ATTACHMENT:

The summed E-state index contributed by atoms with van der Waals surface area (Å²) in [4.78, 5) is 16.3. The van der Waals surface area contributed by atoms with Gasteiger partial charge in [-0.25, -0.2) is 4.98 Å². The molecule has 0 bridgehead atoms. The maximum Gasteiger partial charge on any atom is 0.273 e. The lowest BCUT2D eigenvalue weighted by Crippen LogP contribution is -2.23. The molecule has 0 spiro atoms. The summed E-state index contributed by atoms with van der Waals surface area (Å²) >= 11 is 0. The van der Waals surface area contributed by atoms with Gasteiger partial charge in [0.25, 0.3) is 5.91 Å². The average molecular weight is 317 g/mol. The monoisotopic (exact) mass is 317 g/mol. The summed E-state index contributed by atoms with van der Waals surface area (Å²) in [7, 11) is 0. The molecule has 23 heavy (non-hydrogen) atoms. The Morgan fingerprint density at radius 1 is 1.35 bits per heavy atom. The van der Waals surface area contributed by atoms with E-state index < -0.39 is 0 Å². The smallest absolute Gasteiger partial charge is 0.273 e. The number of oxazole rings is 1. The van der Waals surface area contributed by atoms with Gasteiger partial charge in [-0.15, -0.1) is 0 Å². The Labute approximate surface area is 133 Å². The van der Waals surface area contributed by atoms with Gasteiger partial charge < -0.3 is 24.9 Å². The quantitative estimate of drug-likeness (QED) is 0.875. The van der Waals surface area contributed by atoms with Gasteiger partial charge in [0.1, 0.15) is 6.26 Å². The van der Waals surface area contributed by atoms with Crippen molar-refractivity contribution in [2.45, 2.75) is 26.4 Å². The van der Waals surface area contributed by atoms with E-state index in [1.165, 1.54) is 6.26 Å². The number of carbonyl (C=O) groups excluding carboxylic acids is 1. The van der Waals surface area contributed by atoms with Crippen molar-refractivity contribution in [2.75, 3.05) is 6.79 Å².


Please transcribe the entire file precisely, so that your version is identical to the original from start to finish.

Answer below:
The summed E-state index contributed by atoms with van der Waals surface area (Å²) in [4.78, 5) is 16.3. The van der Waals surface area contributed by atoms with Gasteiger partial charge in [-0.25, -0.2) is 4.98 Å². The molecule has 0 bridgehead atoms. The maximum Gasteiger partial charge on any atom is 0.273 e. The lowest BCUT2D eigenvalue weighted by Crippen LogP contribution is -2.23. The molecule has 0 spiro atoms. The summed E-state index contributed by atoms with van der Waals surface area (Å²) >= 11 is 0. The van der Waals surface area contributed by atoms with Gasteiger partial charge in [0.25, 0.3) is 5.91 Å². The average molecular weight is 317 g/mol. The monoisotopic (exact) mass is 317 g/mol. The summed E-state index contributed by atoms with van der Waals surface area (Å²) in [7, 11) is 0. The molecule has 23 heavy (non-hydrogen) atoms. The Morgan fingerprint density at radius 1 is 1.35 bits per heavy atom. The van der Waals surface area contributed by atoms with E-state index < -0.39 is 0 Å². The smallest absolute Gasteiger partial charge is 0.273 e. The number of oxazole rings is 1. The van der Waals surface area contributed by atoms with Gasteiger partial charge in [-0.15, -0.1) is 0 Å². The Labute approximate surface area is 133 Å². The van der Waals surface area contributed by atoms with Gasteiger partial charge < -0.3 is 24.9 Å². The quantitative estimate of drug-likeness (QED) is 0.875. The van der Waals surface area contributed by atoms with Gasteiger partial charge in [0.1, 0.15) is 6.26 Å². The van der Waals surface area contributed by atoms with Crippen molar-refractivity contribution in [2.45, 2.75) is 26.4 Å². The van der Waals surface area contributed by atoms with E-state index in [1.165, 1.54) is 6.26 Å². The number of carbonyl (C=O) groups excluding carboxylic acids is 1. The van der Waals surface area contributed by atoms with Crippen molar-refractivity contribution in [2.75, 3.05) is 6.79 Å².